(upbeat music) - So when I first got to Silicon Valley, you know, had grown up there so you'd think hey this is easy, there's all these startups everyone needs a bright person who knows lots of math and data and is saying data's gonna be this next thing and there's lots of great stuff that can happen, and so I went out and I interviewed at Google, and Yahoo and everywhere else and everyone said thanks but no thanks.
So went to startups, and the early stage startups and they were like hhm, seemed interesting but this data thing, eh you seem more academic. Well what do you do, so couldn't get a job. Took me six months to land a job, the way I got my job, my first job at eBay was my mom happened to be at a cocktail party with the president of Skype at the time and she harassed him into taking a phone call with me and literally was able to convince him, like say hey maybe I could show you something that you could offer and value and then when I finally got to meet the team and I was like hey there's all this stuff with data, they were like yeah that's great.
That's interesting but there's all these other things. So what was interesting about that is most of the time and the mantra that I've always had, it's not a no, until it's a yes, (interviewer laughing) and if you just have to keep pushing and keep trying and trying to iterate your value proposition it wasn't like I kept saying oh this is what I do. I had to figure out how does that value proposition align with the key goals and at eBay the primary key goal of where could be massively used at that time was dealing with fraud and security issues.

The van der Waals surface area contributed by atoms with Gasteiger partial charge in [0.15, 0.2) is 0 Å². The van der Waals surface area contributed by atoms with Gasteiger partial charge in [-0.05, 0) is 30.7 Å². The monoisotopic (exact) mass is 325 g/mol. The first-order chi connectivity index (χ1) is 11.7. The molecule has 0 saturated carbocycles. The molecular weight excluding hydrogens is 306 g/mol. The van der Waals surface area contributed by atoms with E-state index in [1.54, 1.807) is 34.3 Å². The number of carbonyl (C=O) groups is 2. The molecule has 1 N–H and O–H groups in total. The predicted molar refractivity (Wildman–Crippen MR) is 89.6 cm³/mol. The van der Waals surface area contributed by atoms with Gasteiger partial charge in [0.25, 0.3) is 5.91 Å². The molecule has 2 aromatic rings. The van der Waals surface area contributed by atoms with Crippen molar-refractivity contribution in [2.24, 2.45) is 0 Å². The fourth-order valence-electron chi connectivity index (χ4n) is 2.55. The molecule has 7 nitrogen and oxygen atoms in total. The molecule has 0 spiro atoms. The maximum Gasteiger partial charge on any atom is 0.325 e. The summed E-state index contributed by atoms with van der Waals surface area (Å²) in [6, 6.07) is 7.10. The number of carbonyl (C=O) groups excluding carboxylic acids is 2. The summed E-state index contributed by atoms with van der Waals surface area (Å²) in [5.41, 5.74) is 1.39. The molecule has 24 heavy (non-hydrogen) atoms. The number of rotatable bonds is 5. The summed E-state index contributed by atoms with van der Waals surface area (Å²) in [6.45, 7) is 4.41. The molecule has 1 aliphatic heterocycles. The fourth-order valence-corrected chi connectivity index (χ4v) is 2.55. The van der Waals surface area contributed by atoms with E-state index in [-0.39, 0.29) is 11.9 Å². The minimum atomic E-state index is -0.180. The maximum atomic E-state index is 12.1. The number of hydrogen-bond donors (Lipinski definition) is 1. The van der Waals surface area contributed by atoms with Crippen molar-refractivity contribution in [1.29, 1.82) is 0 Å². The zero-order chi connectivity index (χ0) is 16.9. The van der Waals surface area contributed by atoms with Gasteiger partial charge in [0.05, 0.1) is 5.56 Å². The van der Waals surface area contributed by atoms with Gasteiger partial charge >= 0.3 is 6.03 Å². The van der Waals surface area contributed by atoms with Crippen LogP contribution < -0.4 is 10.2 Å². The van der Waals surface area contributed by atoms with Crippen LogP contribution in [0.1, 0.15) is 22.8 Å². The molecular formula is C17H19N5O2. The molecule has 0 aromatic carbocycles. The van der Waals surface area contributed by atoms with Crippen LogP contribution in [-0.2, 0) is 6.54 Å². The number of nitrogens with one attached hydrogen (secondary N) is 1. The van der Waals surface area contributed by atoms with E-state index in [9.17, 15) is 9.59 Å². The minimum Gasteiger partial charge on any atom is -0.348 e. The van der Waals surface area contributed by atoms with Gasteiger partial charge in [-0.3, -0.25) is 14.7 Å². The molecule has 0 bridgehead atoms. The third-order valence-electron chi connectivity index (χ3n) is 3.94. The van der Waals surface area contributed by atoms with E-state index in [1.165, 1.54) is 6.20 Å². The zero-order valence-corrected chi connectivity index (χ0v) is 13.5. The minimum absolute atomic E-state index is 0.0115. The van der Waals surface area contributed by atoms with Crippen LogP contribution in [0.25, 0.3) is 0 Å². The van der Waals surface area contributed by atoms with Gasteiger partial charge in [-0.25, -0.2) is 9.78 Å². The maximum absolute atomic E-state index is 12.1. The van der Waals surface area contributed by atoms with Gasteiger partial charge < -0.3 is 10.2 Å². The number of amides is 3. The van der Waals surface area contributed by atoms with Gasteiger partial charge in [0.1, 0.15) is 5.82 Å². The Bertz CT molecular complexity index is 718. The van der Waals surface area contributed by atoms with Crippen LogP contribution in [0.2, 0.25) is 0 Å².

And so there was a value that could happen there, moving from eBay to LinkedIn, LinkedIn had kinda stalled at that point, the growth had stalled and there was this question of you could do things. But there was this very interesting thing of LinkedIn had the beginnings of interesting data, but what could we turn and use that data for? Like how could you actually turn that and add value, how could you build something with data in a unique way, that is going to offer a disproportionate value for the user, and that's where we realized like hey there's something new there's something fundamentally new in the way that you can approach this and I guess it's something that I've always been trying to work towards, is how do we use data and all these other things together to collectively say, how do you add value? But not just add a little value, how do you add value where data is literally a force multiplier to the problem set? And that shift has been one that has taken not just me, it's taken a lot of people collectively to slowly erode the barriers, we haven't just broken a barrier, we had to erode the barrier by constantly showing the value proposition that this could be better.
That's that shift, that had to happen where people are trying in unique ways to not just advocate the use of data but how to actually make that, deliver that value proposition. (upbeat music)